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Do you think an education reform is necessary for African countries that still practice colonial education?

All African countries that were colonized by the Western world are “free” from colonial rule in theory. But I can’t help but spot issues in education today resulting from modes of teaching, the syllabus and even the colonial curriculum. I still feel like post-colonial Africa still has a long way to go addressing education policy issues in a bid to break away from white supremacy. My thoughts are that an overhaul of the education system is what Africa needs. Is an education reform necessary?

Ashley Howard

in Education News

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Jodi Brooks on February 2, 2018

I agree 100%! Education reforms are what African countries desperately need. Take the East African country of Kenya for instance; the unemployment rate is 39.1 percent yet the government has made steps towards ensuring that more and more Kenyan youth get educated. So what happens next? I don’t mean to trash the efforts that have been made towards literacy in the country. Not at all. In fact, props to the good work that has taken place. My concern is that year in, year out; parents break their backs to take their children to school in the hopes that they may get a better life than them. Sacrifices are made on the parents’ part; communities are involved in raising money to take their beloved son or daughter to the city to obtain a university degree.

The pride of the village gets the money that’s needed for further education and goes on to the city to get a degree; his key to a better future. He does get the degree but goes back home empty-handed because getting a job is hard. What’s the point of having all these papers and yet not being able to get a good job without having some sort of connection at the top? The issue with education today in Africa is the fact that it was tailored to benefit the white man.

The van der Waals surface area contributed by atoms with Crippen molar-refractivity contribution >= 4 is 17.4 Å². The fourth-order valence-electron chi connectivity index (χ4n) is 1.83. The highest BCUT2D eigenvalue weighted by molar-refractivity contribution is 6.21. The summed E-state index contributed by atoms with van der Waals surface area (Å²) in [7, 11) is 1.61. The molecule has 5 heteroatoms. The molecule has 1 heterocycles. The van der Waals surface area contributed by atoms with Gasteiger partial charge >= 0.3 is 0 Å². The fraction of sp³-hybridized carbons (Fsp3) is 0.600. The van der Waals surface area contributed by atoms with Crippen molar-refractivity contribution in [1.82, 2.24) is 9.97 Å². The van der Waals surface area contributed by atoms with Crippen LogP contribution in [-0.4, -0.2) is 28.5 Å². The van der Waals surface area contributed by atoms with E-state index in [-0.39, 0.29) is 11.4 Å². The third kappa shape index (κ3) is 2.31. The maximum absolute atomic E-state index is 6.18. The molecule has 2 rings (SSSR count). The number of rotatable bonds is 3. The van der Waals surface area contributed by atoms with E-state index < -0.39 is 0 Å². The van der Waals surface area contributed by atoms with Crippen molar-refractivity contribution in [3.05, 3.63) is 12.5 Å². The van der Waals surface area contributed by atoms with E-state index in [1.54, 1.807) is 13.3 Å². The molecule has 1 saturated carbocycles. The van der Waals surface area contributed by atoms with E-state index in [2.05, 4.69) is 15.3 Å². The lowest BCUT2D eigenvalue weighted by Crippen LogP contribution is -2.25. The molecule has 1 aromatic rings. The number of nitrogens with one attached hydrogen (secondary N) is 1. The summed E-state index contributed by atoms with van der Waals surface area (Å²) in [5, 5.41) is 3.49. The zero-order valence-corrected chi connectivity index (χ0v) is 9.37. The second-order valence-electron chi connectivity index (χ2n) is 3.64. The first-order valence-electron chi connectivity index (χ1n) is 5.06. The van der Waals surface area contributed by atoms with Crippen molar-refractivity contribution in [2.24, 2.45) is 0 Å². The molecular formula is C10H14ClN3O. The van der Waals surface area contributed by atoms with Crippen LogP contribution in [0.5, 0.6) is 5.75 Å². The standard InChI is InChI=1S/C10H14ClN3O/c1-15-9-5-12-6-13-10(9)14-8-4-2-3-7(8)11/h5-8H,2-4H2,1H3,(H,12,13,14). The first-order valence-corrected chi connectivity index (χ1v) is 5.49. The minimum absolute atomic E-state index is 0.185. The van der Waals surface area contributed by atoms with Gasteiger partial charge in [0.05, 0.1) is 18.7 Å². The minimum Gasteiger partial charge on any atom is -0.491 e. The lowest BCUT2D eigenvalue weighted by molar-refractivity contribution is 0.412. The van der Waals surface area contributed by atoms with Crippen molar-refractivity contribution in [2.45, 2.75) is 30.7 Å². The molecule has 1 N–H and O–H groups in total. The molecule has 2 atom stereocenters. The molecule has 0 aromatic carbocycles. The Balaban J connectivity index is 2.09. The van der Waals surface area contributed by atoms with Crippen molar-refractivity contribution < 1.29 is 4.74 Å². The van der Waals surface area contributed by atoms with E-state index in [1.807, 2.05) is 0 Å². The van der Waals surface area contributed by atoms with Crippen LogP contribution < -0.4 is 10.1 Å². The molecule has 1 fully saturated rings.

Going back to my example of Kenya, the country is primarily agricultural. Why then is it that agriculture isn’t one of the mandatory subjects? It is an elective in high school that students barely look at because there are cooler subjects to study. After all, everyone knows that the sciences are what make the difference. This is clearly a red flag indicating an education policy issue. The education system is not relevant to the country’s need. The country has far too many lawyers, doctors and engineers but not enough people to till the land for food.

Africans need to wake up and realize that they are still under colonial rule decades after their white oppressors exited the positions of power. They cannot use white solutions to solve black problems. Just because it worked in the UK or the US doesn’t mean it will cut it for Africa. The high rates of joblessness cannot be equated to African youth’s lack of education. Instead it should be seen as the lack of the right type of education.

Kurt Pricea year ago

Hey guys, I’m going to agree and disagree to some extent. We cannot completely trash what you call “white education” because truth be told, the technology from the west has really helped Africa come a long way from the pre-colonial electricity-less system. I do agree that an education reform is necessary but not one that completely eliminates all things western. Let’s face it; even the internet that’s used in Africa is a means to share information did not originate in Africa. What African countries need is a balance. The decision lies solely on the governments. They need to develop systems where Africans flourish as opposed to systems that address issues which are not specific to Africa. Indeed the new technology that was introduced by the colonists benefited them greatly. However it’s time to remember what good there was before that and fuse it. The education system needs to be more practical for the continent to flourish.


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